Simply because the process at issue requires machines or computers to work, however, does not mean that the process or system is a machine. See, e.g., Gottschalk v. Benson, 409 U.S. 63, 71-72 (1972) (finding that "the mathematical formula involved here has no substantial practical application except in connection with a digital computer" and was therefore not eligible for a patent). The "system" described by the 191 patent "has no substantial practical application except in connection with" computers, cash registers, and networks, but it is not comprised of those devices. The 191 patent is a process, not a machine.

Judge Magnuson's logic wanders into the weeds in failing to see utility in cash diversion as a process, regardless of its automation.

Bilski emphasized that the use of a machine in the process in question was not particularly relevant in determining whether that process was patent-eligible. Rather, a Court must examine whether "the use of a specific machine . . . impose[s] meaningful limits on the claim's scope" and whether "the involvement of the machine in the claimed process [is] merely . . . insignificant extra-solution activity." Id. at 961-62. In the process claimed by the 191 patent, a mathematical algorithm uses machines for data input and data output and to perform the required calculations. Those machines do not, however, impose any limit on the process itself. The involvement of the machine in the process is insignificant extrasolution activity and thus the process is not patentable under § 101.

The 191 patent is invalid unless it "is tied to a particular machine" or "transforms a particular article into a different state or thing." Bilski, 545 F.3d at 954. EPC does not argue that the 191 patent transforms any article into something different. Thus, the patent is valid only if it is tied to a particular machine. Because it is beyond question that the patented process is not tied to a particular computer or other device, the process embodied by the 191 patent is invalid under § 101.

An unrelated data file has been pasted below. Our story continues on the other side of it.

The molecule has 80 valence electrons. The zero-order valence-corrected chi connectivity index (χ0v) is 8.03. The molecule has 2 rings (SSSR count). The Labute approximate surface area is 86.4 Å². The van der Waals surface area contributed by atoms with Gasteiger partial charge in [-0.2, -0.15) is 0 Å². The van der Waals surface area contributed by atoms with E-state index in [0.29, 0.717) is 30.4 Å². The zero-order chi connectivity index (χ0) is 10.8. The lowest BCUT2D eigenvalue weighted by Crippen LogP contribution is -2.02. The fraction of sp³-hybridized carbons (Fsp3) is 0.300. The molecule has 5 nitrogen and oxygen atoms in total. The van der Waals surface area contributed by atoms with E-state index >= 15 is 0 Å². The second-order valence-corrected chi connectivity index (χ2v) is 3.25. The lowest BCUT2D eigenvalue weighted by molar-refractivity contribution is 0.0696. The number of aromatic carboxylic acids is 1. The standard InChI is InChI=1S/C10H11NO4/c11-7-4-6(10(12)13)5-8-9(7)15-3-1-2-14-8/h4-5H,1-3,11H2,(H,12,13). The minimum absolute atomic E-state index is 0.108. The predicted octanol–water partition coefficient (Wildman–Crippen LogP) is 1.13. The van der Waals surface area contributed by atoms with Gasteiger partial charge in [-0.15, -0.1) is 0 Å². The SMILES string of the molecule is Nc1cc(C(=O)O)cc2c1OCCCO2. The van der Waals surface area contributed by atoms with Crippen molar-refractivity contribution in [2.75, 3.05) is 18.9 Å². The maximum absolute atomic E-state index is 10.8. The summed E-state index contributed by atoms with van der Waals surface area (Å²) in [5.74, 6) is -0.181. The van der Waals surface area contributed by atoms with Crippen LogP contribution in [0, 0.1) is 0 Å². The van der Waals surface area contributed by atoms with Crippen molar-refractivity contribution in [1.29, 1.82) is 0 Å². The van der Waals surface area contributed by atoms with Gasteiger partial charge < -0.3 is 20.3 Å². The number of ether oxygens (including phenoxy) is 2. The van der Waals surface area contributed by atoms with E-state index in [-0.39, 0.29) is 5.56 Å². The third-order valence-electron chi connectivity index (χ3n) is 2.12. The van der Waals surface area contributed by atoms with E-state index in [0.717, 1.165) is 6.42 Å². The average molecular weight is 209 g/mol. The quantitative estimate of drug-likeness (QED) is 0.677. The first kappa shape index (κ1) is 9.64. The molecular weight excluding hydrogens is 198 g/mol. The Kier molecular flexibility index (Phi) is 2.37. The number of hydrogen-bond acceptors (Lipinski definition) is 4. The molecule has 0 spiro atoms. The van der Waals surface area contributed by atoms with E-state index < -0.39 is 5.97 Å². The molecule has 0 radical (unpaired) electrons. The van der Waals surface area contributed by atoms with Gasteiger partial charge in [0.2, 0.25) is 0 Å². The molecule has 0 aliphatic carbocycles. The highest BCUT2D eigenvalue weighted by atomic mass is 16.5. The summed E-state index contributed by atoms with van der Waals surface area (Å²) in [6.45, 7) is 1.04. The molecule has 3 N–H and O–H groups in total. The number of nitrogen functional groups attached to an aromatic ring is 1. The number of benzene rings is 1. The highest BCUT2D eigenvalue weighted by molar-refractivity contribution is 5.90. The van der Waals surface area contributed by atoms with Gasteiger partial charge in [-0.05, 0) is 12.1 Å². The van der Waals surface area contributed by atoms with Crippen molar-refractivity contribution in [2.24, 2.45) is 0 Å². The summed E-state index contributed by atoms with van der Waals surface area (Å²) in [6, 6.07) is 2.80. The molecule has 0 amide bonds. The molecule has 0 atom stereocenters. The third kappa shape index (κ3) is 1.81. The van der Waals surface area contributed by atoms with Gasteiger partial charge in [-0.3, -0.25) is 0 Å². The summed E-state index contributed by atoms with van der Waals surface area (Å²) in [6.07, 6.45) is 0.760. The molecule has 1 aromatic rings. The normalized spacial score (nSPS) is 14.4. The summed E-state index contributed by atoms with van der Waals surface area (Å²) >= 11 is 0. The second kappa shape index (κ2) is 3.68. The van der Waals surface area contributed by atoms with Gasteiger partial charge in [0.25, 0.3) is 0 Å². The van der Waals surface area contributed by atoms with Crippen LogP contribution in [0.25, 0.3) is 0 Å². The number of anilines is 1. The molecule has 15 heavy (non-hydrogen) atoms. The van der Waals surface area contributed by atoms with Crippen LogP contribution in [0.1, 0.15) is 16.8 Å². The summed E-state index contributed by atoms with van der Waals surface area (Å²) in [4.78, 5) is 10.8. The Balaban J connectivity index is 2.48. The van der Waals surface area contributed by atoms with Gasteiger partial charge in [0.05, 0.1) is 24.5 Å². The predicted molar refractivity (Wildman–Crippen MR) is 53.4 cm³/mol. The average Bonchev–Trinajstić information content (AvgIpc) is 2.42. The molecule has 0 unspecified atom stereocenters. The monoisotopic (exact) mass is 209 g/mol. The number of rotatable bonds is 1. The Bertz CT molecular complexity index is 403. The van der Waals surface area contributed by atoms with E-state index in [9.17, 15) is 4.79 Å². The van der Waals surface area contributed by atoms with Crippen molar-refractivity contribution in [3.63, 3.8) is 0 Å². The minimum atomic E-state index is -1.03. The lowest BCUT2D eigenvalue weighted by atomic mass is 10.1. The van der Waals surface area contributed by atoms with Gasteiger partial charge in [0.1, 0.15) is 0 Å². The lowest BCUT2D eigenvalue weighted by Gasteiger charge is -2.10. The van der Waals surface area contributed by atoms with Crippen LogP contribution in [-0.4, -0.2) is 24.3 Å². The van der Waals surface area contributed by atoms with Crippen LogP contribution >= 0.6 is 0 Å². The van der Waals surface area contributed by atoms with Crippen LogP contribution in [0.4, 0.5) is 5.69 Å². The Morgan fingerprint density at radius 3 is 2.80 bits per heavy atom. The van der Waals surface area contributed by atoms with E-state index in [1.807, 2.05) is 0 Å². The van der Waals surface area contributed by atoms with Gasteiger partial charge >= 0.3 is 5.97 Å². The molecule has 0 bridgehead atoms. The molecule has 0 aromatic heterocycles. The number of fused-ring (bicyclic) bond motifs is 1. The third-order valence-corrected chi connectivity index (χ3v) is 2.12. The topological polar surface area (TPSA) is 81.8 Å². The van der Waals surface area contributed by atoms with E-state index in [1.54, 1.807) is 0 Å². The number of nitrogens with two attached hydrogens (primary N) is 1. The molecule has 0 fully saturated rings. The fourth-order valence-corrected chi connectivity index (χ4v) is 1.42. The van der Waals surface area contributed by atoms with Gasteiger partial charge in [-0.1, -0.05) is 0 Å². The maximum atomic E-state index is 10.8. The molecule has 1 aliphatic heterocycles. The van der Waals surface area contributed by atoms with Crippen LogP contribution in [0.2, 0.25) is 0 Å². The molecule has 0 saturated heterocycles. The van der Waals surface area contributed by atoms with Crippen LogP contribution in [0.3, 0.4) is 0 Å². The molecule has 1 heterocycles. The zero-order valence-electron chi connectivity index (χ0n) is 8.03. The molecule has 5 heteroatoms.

Judge Magnuson got it right that EPC, by claiming a network, did not tie its claim to a particular machine.

Judge Magnuson should have pointed out that automation per se does not make for patentability. All the claimed system process does is divert funds, by which there is no transformation of the claimed subject matter, hence not §101 patentable, and funds diversion as claimed, that is, giving spare change, is as old as success in begging, so would be obvious under §103.

Posted by Patent Hawk at May 29, 2009 2:51 PM | § 101

Comments

"which ostensibly claims a toolbar, but really claims nonstatutory subject matter, as not being patentable subject matter."

Sounds familiar somehow.

Posted by: 6 at May 30, 2009 6:44 AM

6,

It's a shame we can't lay a bet on that.

You clearly are unable to construe claims or interpret 101. Your career as an examiner at the USPTO is assured.

Posted by: Patent Hawk at May 30, 2009 8:54 AM

Look man, in this instance it's just a joke, it really could go either way. Only a judge can sort out the validity of claims.

But if you'd like to place a bet on a hypothetical claim which is very similar, but not the exact same as, some specific claim in a litigation somewhere then I'm in. I'll need to read a hypothetical specification to make sure that controversy exists first though.

Posted by: 6 at May 30, 2009 10:43 AM

Poor Hawkie.

6 is being too generous. The proprietor of the ever growing family of alleged "patents" deriving from application no 09/707,194 ostensibly claims a crude drawing of a toolbar, while actually attempting to preclude continued application of the prior arts in the actual programming of computers.

Fortunately, you have amici with stunning proof of the validity of your "claims".

Posted by: Mud at May 31, 2009 4:24 AM

"09/707,194"

Now there's a real class act.

"You clearly are unable to construe claims or interpret 101. Your career as an examiner at the USPTO is assured."

Says the man who, iirc, was an examiner and who drafted and paid a certain fee in the above application. Or maybe that was just Mr. Platnum. Either way, the same man that wrote those claims is stating the above. Irony, you sweet sweet delicacy.

Posted by: 6000 at May 31, 2009 2:36 PM